Replacing Motor Brushes in Washing Machine Motors

by Samurai Appliance Repair Man on July 20, 2006

in Washer Repair

Most of the motors in the high-efficiency (HE) washers, such as front loaders, use what’s called brushes to conduct current from the rotor to the stator. You’ll find these kind of motors in common-brand washers made by Frigidaire and Whirlpool (also sold under the Kenwhore label), as well as the over-priced, under-performing, so-called higher-end brands.

A common failure of the these motors is that the brush breaks, cracks or simply wears away. Many of the manufacturers will not sell the brush alone– they want you to buy a whole new motor. But if you can prove that the only thing wrong with the motor is the brushes, then you can save yourself a whole butt-load of cash if you replace only the brushes and not the whole freakin’ motor. Sound too esoteric for an appliance repair virgin to take on? Nay, nay, my feckless grasshopper; grok upon these wise words from Keinokuorma, a Master Appliantologists at the Samurai Appliance Repair Forum who hails from Finland:

Tips on substituting motor brushes, if you just can’t find the original brushes with reasonable price, and especially if warranty is out. After all, a motor brush is just a motor brush: A piece of anthracite or similar conductive material, that carries the current to the commutator lamels.

Whether the original brushes are flattish or square-looking at the end, measure both thickness and width, and you can probably get brushes that match those measures. Also, measure the brush chute and the load spring entirely compressed if you can. Do the math – the brush must fit inside the chute with the spring inserted a bit loosely.

One thing – check the new brush head that is to come into contact with the commutator. It may be flat or concave-curved to contour the commutator. If it is entirely flat, you can install it, but the motor will not give optimum output until the curve has formed. If it is curved, I recommend rounding out the edges a bit with a file. If you use a brush that is curved for a smaller radius of commutator, and you don’t round out the edges, there may be trouble lurking around when starting the motor.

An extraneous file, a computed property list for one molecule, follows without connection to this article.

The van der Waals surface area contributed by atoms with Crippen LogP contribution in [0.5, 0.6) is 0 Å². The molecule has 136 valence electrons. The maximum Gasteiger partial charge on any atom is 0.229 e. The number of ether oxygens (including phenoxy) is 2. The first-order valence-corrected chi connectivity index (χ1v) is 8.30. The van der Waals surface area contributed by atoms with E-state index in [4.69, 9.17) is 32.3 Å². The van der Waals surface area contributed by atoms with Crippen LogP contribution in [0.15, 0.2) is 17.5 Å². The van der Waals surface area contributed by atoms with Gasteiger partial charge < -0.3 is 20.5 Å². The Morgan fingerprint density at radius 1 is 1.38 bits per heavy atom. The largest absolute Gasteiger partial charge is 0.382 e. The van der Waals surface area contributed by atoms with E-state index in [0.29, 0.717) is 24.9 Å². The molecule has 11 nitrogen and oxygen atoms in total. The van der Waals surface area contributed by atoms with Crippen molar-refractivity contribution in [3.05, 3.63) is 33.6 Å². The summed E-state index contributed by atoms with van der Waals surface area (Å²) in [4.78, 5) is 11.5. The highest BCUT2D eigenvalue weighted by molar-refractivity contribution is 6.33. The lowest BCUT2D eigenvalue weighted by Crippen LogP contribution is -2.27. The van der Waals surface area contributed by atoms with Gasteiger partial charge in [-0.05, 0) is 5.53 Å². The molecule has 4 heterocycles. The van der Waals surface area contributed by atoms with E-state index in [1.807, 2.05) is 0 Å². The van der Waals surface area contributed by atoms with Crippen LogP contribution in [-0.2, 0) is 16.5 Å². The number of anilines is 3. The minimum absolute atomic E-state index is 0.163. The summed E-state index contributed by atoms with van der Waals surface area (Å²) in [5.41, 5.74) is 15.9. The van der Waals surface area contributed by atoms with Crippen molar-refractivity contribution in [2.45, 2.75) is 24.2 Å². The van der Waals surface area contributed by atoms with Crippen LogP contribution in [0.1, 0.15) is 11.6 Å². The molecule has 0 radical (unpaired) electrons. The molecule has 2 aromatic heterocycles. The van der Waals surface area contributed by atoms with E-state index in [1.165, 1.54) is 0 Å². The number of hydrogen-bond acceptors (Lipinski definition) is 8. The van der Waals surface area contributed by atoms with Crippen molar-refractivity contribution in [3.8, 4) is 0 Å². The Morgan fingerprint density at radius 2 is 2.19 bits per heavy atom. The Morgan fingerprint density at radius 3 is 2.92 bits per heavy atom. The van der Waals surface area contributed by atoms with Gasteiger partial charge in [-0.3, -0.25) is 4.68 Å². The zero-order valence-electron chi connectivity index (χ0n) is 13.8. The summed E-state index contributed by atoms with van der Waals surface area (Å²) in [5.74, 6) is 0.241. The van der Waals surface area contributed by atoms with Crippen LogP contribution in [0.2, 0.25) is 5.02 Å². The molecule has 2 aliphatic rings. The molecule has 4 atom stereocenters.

Also, the chute probably has a pinch that grabs the copper twine going into the brush. From the old brush, measure the distance of the warp in the twine to the brush, make a mark at that distance to the twine on the new brush, and lock the mark inside the pinch. This will keep the brush from wearing completely out and the spring hitting the commutator. I’ve seen that happen on motors without such pinches, and usually that means there are a couple commutator lamels stuck into the spring and torn off.

If you can’t get an exactly matching brush, you can think about replacing with brushes that fit the brush chutes width-wise (following the rotation) as closely as possible. Of course, loose is better than tight. And, if you really can’t get matching black carbon brushes, try and find a fitting replacement from car alternator brushes. They are usually of a harder material, and way shorter, but I have successfully used them on old appliances when original spare parts haven’t been available. While they are shorter, you may want to leave a little more twine between the pinch and brush.

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